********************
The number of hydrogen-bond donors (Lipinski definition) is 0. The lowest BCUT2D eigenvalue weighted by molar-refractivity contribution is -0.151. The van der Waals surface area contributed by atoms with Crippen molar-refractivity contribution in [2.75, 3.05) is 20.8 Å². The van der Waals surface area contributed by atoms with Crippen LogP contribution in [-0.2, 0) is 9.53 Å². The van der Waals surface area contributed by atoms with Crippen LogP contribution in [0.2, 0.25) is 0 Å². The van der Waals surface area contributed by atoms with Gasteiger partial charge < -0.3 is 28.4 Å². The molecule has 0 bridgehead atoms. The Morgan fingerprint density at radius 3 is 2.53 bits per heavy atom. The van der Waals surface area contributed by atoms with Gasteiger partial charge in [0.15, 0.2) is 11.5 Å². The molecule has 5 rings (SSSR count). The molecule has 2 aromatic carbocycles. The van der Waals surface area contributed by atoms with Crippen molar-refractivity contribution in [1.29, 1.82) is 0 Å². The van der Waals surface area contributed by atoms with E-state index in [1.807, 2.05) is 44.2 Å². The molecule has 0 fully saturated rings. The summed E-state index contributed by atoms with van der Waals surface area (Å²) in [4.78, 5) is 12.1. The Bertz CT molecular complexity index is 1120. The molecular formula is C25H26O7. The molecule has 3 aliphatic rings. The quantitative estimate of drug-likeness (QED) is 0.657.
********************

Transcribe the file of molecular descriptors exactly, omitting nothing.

The number of hydrogen-bond donors (Lipinski definition) is 0. The lowest BCUT2D eigenvalue weighted by molar-refractivity contribution is -0.151. The van der Waals surface area contributed by atoms with Crippen molar-refractivity contribution in [2.75, 3.05) is 20.8 Å². The van der Waals surface area contributed by atoms with Crippen LogP contribution in [-0.2, 0) is 9.53 Å². The van der Waals surface area contributed by atoms with Crippen LogP contribution in [0.2, 0.25) is 0 Å². The van der Waals surface area contributed by atoms with Gasteiger partial charge < -0.3 is 28.4 Å². The molecule has 0 bridgehead atoms. The Morgan fingerprint density at radius 3 is 2.53 bits per heavy atom. The van der Waals surface area contributed by atoms with Gasteiger partial charge in [0.15, 0.2) is 11.5 Å². The molecule has 5 rings (SSSR count). The molecule has 2 aromatic carbocycles. The van der Waals surface area contributed by atoms with Crippen molar-refractivity contribution in [1.29, 1.82) is 0 Å². The van der Waals surface area contributed by atoms with E-state index in [1.807, 2.05) is 44.2 Å². The molecule has 0 fully saturated rings. The summed E-state index contributed by atoms with van der Waals surface area (Å²) in [4.78, 5) is 12.1. The Bertz CT molecular complexity index is 1120. The molecular formula is C25H26O7. The molecule has 3 aliphatic rings. The quantitative estimate of drug-likeness (QED) is 0.657.